A Hard Old World

My son sat in my lap calling "Merry Christmas" from the top of his two-year-old lungs to wide-eyed children lining Main Street.

For the past three weeks, our little community on St. Georges Bay had been toiling in secrecy on our float. Antigonish's Christmas parade has become one of Jimtown's great annual events.

The lobster trap trailer we'd converted into a brightly lit Cape Islander with scavenged planks, partially decomposed plywood and a can of half-price paint, carried four of our community's six children.

Together with our rickety boat, we were a drop of water in a river of spirit that flowed through Antigonish on Saturday night.

Each brightly lit float was the product of hours of care by community groups and local businesses pooling their efforts into the creation of a larger magic.

Finally home, I carried Sawyer sleeping from the truck into the kitchen table where my wife put a bowl of yogurt and cereal before his bleary eyes to ensure he had something solid in his small tummy before bed.

I sat by the fire savouring the evening's memories when she stood beside me and put a hand on my shoulder.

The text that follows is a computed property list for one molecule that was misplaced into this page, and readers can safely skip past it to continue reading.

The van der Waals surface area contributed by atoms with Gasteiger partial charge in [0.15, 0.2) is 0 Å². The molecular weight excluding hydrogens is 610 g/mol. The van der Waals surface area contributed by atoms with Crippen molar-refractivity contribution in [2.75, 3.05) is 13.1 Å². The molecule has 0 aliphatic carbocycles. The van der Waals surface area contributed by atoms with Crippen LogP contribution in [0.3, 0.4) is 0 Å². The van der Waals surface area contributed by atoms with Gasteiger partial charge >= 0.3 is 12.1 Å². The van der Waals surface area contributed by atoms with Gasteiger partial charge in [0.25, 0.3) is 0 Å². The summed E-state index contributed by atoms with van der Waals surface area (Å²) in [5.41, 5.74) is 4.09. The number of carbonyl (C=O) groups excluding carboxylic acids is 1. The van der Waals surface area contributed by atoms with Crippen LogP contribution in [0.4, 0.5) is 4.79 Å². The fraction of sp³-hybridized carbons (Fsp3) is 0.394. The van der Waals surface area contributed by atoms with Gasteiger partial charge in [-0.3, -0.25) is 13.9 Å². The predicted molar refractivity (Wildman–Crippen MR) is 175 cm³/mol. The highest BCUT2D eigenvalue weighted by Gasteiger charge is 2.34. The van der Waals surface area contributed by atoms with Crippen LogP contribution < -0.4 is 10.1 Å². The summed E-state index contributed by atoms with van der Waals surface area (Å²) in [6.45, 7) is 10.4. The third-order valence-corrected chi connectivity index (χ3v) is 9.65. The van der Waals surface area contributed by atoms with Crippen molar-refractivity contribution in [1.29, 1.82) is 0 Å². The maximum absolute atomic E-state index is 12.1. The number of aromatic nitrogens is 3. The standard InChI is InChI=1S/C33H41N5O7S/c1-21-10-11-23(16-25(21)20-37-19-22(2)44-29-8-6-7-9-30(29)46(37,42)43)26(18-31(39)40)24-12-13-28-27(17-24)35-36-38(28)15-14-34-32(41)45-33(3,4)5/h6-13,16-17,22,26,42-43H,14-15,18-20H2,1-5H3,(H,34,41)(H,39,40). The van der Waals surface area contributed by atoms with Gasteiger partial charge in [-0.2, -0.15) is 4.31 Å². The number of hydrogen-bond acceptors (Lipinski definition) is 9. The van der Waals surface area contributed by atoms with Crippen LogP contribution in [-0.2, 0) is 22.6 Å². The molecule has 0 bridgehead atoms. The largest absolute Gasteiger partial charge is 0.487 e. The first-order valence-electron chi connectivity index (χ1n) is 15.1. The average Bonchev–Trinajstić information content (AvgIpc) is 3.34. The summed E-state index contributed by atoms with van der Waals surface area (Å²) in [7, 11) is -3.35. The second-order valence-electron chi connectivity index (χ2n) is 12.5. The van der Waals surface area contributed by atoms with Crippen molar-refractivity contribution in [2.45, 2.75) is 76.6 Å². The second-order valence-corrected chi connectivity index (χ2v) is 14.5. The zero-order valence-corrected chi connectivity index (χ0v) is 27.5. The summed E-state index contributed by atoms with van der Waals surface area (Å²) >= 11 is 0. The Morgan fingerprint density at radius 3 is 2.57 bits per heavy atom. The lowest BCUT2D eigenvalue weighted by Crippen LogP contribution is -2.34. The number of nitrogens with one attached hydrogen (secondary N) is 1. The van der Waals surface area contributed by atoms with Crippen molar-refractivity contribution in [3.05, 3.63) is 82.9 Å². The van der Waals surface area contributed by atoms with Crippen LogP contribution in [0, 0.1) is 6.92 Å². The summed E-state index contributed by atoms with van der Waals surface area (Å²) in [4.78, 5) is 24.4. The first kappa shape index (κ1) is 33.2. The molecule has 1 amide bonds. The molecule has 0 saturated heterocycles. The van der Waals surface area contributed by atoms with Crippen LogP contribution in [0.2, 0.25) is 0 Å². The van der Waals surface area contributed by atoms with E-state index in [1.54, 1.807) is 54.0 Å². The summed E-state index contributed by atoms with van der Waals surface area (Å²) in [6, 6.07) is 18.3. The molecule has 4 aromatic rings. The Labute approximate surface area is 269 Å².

"A four-year-old died tonight at a parade in Yarmouth," she said quietly enough that Sawyer wouldn't hear.

Quiet tears were shed across this province on Saturday night.

At a time of year when we all collectively pull together to create the kinder world we wish could be a reality, the horror appears in sharper relief.

But the loss of a child must be an absolute pain.

A child's death in June would be as unbearable for a family and community as it would be at Christmas.

Parents know this in their bones.

Know the realization that strikes at otherwise peaceful moments like a clamp on the nerves of your soul: We can't protect them from everything.

There are platitudes kicked around about this. That we must love bravely.

But it's not courage when we have no choice in the matter.

Loving children is not something we choose to do. It is a part of us - inevitable as the next beat of our hearts.

What is brave is what Yarmouth and communities holding Christmas parades across Nova Scotia were attempting to do on Saturday night.

To create, even if just for an hour, a kinder world.

A world where bright young faces huddle together along small town streets to be bathed as one in wonder and joy. My sons don't know what death is. But they will learn. Like all of our children, they will learn that the world isn't what we wanted for them.

Yet I still hope it doesn't prevent them from stringing up lights each year when this sacred season comes.

Aaron Beswick